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There was more than a murmur of approval from his three captains.
Rivarol glared at them, checkmated.
"In effect..." M. de Cussy was beginning timidly.
"In effect, monsieur, this is your doing," the Baron flashed on him, glad to have some one upon whom he could fasten the sharp fangs of his irritation. "You should be broke for it. You bring the King's service into disrepute; you force me, His Majesty's representative, into an impossible position."
"Is it impossible to award us the one-fifth share?" quoth Captain Blood silkily. "In that case, there is no need for beat or for injuries to M. de Cussy. M. de Cussy knows that we would not have come for less. We depart again upon your assurance that you cannot award us more. And things are as they would have been if M. de Cussy had adhered rigidly to his instructions. I have proved, I hope, to your satisfaction, M. le Baron, that if you repudiate the articles you can neither claim our services nor hinder our departure - not in honour."
"Not in honour, sir? To the devil with your insolence! Do you imply that any course that were not in honour would be possible to me?"
"I do not imply it, because it would not be possible," said Captain Blood. "We should see to that. It is, my General, for you to say whether the articles are repudiated."
The Baron sat down. "I will consider the matter," he said sullenly. "You shall be advised of my resolve."
Captain Blood rose, his officers rose with him. Captain Blood bowed.
"M. le Baron!" said he.
Then he and his buccaneers removed themselves from the August and irate presence of the General of the King's Armies by Land and Sea in America.
You conceive that there followed for M. de Cussy an extremely bad quarter of an hour. M. de Cussy, in fact, deserves your sympathy. His self-sufficiency was blown from him by the haughty M. de Rivarol, as down from a thistle by the winds of autumn. The General of the King's Armies abused him - this man who was Governor of Hispaniola - as if he were a lackey. M. de Cussy defended himself by urging the thing that Captain Blood had so admirably urged already on his behalf - that if the terms he had made with the buccaneers were not confirmed there was no harm done. M. de Rivarol bullied and browbeat him into silence.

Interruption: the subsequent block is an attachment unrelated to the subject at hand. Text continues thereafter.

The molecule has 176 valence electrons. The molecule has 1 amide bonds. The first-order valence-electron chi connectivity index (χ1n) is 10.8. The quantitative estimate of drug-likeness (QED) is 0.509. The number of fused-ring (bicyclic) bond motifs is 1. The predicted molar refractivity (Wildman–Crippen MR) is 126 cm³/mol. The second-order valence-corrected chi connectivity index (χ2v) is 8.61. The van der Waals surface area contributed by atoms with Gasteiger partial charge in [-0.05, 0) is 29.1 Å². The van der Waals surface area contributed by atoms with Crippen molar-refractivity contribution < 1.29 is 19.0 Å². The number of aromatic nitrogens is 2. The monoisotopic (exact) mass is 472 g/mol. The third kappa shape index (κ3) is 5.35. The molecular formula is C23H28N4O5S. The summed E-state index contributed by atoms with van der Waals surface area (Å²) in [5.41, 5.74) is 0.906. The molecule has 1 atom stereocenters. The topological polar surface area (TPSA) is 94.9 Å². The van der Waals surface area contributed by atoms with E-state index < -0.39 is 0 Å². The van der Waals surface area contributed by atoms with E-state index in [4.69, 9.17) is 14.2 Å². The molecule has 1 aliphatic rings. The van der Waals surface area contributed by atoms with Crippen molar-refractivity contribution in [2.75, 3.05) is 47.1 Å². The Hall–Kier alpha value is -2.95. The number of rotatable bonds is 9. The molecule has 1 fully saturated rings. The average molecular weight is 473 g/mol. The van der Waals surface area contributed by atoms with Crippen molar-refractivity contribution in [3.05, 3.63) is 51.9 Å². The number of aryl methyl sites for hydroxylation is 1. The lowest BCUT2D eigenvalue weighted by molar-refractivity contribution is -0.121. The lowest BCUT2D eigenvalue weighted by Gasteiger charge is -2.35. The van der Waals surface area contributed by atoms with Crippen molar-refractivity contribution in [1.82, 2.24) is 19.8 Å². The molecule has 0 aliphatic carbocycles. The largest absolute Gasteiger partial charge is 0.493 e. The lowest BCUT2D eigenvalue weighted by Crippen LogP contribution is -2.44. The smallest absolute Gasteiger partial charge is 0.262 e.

Having exhausted abuse, the Baron proceeded to indignities. Since he accounted that M. de Cussy had proved himself unworthy of the post he held, M. de Rivarol took over the responsibilities of that post for as long as he might remain in Hispaniola, and to give effect to this he began by bringing soldiers from his ships, and setting his own guard in M. de Cussy's castle.
Out of this, trouble followed quickly. Wolverstone coming ashore next morning in the picturesque garb that he affected, his head swathed in a coloured handkerchief, was jeered at by an officer of the newly landed French troops. Not accustomed to derision, Wolverstone replied in kind and with interest. The officer passed to insult, and Wolverstone struck him a blow that felled him, and left him only the half of his poor senses. Within the hour the matter was reported to M. de Rivarol, and before noon, by M. de Rivarol's orders, Wolverstone was under arrest in the castle.